BMC Technical Officer Dan Middleton takes a look at the reasons not to wear a climbing helmet.
It had been a glorious afternoon, climbing on the immaculate, rough rock of Black Crag. As I drove down Wrynose Pass afterwards, I noticed drivers coming the other way seemed to be staring at me. And we had almost reached Ambleside when I realised why - I was still wearing my climbing helmet. As I removed it, my passenger finally cracked up. He’d been struggling to control himself, wondering when I’d notice that it was still on my head.
There’s certainly no doubt that modern climbing helmets are now so light and unobtrusive, that we can forget that we’re wearing them. This is the intention, and these features have now become a primary selling point. Adverts highlight the low weight, stylish looks and comfort of these modern helmets, a far cry from some of their heavy and poorly ventilated predecessors. Is there really any reason not to wear one any more? I’m sure we’re all used to lectures on the risks of not wearing a helmet, but let’s flip things over - are there arguments against wearing a helmet?
Rotational brain injury
One reason given for not wearing a helmet is that they can actually cause greater injury to the brain. Some studies show that a helmet can cause a rotational brain injury. The friction between the outer surface of the helmet and whatever surface it contacts during a collision is thought to cause these injuries. The rotational effect is greater because the helmet projects away from the head; in effect there is greater leverage the bigger the helmet is.
To counter this, some motorcycle helmets are now manufactured with a soft outside covering which tears off during impact. If rotational brain injury was a major problem for helmet-wearing climbers, the effects could be at least partly reduced by helmet design. But the consensus of healthcare experts and researchers indicates that for climbers this is not a common occurrence, and even if it was, is outweighed by the protection provided against other forms of brain and head injury.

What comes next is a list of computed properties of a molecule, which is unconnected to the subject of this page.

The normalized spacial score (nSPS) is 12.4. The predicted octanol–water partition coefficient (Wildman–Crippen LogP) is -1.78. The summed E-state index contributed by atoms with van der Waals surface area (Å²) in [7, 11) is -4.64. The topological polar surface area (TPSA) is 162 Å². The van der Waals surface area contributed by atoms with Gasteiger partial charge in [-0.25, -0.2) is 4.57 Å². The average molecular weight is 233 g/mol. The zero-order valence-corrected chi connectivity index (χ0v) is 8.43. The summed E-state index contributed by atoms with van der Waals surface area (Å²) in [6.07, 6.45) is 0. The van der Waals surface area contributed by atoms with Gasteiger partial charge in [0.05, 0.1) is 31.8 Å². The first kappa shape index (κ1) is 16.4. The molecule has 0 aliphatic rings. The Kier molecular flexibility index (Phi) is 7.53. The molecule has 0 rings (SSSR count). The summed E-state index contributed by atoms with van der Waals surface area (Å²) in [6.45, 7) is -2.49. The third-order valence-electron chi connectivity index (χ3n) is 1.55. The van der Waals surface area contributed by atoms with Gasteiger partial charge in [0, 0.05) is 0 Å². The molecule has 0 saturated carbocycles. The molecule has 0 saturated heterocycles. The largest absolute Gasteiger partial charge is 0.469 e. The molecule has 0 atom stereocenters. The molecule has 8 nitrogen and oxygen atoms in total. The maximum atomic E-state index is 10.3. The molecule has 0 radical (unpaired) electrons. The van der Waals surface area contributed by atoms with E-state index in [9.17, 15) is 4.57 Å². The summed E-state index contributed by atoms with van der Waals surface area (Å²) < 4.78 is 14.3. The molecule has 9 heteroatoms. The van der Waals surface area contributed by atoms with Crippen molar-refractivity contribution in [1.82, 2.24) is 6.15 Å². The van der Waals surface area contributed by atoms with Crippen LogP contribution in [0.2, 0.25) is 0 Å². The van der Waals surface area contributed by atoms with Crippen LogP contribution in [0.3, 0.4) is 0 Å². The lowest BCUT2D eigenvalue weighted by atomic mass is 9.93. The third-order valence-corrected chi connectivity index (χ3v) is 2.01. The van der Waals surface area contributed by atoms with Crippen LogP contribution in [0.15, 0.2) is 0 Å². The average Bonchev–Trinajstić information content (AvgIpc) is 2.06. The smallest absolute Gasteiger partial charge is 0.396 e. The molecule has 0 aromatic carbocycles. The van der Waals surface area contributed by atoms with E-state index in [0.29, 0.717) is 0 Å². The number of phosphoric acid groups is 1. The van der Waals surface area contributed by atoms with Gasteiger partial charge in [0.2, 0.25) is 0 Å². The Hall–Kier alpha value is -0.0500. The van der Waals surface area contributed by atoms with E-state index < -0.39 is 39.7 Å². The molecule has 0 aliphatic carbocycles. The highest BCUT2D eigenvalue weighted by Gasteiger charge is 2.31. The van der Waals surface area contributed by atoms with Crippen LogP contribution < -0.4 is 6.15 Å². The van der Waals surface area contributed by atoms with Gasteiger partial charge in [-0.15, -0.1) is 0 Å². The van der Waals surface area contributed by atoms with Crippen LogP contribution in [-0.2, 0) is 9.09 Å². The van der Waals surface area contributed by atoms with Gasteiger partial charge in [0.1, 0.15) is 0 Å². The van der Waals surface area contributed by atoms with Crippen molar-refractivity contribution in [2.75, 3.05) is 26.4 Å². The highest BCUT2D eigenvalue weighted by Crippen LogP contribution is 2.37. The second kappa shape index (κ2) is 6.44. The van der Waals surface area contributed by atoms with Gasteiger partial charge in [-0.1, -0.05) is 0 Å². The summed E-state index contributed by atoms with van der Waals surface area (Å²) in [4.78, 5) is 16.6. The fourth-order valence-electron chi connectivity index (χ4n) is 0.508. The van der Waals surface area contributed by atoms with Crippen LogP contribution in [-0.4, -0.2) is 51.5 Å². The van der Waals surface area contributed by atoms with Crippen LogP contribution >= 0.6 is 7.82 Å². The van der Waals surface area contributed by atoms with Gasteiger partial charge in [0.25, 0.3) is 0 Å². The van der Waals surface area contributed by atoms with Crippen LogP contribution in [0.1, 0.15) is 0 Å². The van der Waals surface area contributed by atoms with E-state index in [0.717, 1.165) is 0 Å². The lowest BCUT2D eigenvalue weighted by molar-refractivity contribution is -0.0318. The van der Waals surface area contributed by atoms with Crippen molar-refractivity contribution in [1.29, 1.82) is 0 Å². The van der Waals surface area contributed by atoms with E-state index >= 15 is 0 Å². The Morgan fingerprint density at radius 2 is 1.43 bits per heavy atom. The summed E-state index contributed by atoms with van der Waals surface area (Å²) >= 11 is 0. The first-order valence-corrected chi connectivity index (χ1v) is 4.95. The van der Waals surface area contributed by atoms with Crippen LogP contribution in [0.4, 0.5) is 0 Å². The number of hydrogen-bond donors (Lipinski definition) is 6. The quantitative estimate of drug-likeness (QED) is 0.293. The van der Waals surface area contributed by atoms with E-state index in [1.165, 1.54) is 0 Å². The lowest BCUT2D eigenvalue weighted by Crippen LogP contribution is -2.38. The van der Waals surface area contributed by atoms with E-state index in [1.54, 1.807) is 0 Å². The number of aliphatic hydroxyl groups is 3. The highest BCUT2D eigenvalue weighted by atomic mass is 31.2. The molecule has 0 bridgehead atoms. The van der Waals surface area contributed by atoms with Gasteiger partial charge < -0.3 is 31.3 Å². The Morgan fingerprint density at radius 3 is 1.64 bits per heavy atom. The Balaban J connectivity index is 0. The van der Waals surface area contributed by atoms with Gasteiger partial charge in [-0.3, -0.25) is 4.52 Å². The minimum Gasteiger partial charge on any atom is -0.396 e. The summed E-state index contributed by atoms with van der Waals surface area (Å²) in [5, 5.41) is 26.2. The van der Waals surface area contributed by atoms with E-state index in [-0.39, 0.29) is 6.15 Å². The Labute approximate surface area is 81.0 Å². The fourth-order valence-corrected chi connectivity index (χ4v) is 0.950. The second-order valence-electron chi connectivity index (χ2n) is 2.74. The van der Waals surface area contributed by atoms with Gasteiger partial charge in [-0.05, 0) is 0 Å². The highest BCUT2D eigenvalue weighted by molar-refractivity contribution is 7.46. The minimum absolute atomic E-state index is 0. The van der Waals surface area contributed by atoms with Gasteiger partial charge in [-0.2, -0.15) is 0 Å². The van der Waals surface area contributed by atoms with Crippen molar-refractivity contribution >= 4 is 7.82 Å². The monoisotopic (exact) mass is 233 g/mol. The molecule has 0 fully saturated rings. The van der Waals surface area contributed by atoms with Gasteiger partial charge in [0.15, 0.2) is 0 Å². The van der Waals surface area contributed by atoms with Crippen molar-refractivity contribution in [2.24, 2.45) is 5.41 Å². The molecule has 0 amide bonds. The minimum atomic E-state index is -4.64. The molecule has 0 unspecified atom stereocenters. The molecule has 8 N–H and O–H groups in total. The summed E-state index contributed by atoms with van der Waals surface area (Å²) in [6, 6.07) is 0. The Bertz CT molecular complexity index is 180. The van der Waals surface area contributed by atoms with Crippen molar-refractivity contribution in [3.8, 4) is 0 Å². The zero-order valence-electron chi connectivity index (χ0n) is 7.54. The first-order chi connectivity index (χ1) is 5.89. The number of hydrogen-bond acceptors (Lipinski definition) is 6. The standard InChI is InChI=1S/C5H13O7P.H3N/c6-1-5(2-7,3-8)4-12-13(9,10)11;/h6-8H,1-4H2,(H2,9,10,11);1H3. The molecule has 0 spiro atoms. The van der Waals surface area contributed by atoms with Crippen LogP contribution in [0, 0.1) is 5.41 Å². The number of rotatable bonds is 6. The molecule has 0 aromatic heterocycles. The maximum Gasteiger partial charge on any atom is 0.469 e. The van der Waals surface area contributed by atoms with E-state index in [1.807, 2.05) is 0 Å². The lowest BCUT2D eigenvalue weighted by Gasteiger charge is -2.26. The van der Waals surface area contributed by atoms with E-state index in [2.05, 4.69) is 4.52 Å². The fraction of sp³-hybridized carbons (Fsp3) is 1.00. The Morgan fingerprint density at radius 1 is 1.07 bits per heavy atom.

There has been at least one incident where a climbing helmet has caused asphyxiation, although this happened on a ropes course rather than rock climbing. There have also been several near misses reported by cavers getting hung up by their helmet. The problem is well known, with the standard for industrial site helmets stipulating a low force to release any chinstrap.
However the chinstrap on a climbing helmet needs to be strong enough to withstand a large force. Otherwise, in a fall the helmet would simply become detached after the initial impact, and then offer no subsequent protection. On balance, the chance of strangulation when climbing is minimal. It might be worth leaving the helmet behind for those squeeze chimneys at Stanage though…
Increased risk taking
There’s an argument that better safety equipment leads to increased risk taking. The theory is that the climber will feel less vulnerable because of the perceived protection afforded by their helmet. This feeling of increased safety causes the helmeted climber to take more chances; either of falling or of being hit by stonefall. One could argue that the limited protection afforded by climbing helmets means that they are then at greater risk of injury than if they weren’t wearing a helmet. Lack of statistical evidence makes it impossible to prove or disprove this theory. But you do wonder when you see people soloing with helmets on.
Helmets don’t offer enough protection